If the more or less good, and the more or less bad cannot be distinguished in the heathen world, the Christian conception of good and evil has so clearly defined the characteristics of the good and the wicked, that it is impossible to confound them. According to Christ's teaching the good are those who are meek and long-suffering, do not resist evil by force, forgive injuries, and love their enemies; those are wicked who exalt themselves, oppress, strive, and use force. Therefore by Christ's teaching there can be no doubt whether the good are to be found among rulers or ruled, and whether the wicked are among the ruled or the rulers. Indeed it is absurd even to speak of Christians ruling.
Non-Christians, that is those who find the aim of their lives in earthly happiness, must always rule Christians, the aim of whose lives is the renunciation of such earthly happiness.
This difference has always existed and has become more and more defined as the Christian religion has been more widely diffused and more correctly understood.
The more widely true Christianity was diffused and the more it penetrated men's conscience, the more impossible it was for Christians to be rulers, and the easier it became for non-Christians to rule them.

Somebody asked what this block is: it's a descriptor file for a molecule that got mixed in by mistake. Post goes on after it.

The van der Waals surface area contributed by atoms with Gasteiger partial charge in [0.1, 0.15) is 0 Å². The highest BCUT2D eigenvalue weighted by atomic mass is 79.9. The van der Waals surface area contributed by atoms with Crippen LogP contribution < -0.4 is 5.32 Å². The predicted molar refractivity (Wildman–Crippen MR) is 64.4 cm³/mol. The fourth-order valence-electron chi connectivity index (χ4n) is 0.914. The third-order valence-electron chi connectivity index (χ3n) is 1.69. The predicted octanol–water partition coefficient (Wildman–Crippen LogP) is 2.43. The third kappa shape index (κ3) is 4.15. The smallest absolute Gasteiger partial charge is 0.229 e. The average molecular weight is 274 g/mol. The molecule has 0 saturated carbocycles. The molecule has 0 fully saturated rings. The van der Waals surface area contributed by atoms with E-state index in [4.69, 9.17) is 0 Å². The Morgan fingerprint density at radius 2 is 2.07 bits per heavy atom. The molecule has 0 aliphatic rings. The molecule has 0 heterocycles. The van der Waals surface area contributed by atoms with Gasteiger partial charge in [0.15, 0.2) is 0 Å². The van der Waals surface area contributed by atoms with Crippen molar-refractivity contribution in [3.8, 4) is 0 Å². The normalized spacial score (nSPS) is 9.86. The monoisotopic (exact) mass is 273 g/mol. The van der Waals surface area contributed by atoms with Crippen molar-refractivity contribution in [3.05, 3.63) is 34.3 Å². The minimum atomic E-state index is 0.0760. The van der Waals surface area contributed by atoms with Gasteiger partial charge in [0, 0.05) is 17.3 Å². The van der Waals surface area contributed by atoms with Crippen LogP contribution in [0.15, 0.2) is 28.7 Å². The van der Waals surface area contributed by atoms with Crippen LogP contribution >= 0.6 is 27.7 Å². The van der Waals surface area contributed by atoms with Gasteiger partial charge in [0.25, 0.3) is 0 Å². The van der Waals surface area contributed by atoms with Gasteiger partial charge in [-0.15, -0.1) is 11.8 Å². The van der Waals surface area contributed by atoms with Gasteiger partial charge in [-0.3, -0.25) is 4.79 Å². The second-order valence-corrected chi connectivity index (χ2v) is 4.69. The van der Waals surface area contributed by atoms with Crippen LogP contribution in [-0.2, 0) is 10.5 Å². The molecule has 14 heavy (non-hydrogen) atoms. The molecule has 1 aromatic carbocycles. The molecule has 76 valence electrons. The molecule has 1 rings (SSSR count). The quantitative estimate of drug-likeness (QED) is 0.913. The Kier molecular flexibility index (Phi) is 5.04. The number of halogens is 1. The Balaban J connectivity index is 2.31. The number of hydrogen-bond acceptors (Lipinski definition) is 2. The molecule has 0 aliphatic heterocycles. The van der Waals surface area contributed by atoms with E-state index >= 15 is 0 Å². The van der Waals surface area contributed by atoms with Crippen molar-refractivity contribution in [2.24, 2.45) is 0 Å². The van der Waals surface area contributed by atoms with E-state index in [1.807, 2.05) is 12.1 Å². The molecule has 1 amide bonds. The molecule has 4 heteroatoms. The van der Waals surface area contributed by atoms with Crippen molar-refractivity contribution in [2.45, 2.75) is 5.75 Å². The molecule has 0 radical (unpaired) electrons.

"To get rid of governmental violence in a society in which all are not true Christians, will only result in the wicked dominating the good and oppressing them with impunity," say the champions of the existing order of things. But it has never been, and cannot be otherwise. So it has always been from the beginning of the world, and so it is still. The wicked will always dominate the good, and will always oppress them. Cain overpowered Abel, the cunning Jacob oppressed the guileless Esau and was in his turn deceived by Laban, Caiaphas and Pilate oppressed Christ, the Roman emperors oppressed Seneca, Epictetus, and the good Romans who lived in their times. John IV. with his favorites, the syphilitic drunken Peter with his buffoons, the vicious Catherine with her paramours, ruled and oppressed the industrious religious Russians of their times.
William is ruling over the Germans, Stambouloff over the Bulgarians, the Russian officials over the Russian people. The Germans have dominated the Italians, now they dominate the Hungarians and Slavonians; the Turks have dominated and still dominate the Slavonians and Greeks; the English dominate the Hindoos, the Mongolians dominate the Chinese.
So that whether governmental violence is suppressed or not, the position of good men, in being oppressed by the wicked, will be unchanged.
To terrify men with the prospect of the wicked dominating the good is impossible, for that is just what has always been, and is now, and cannot but be.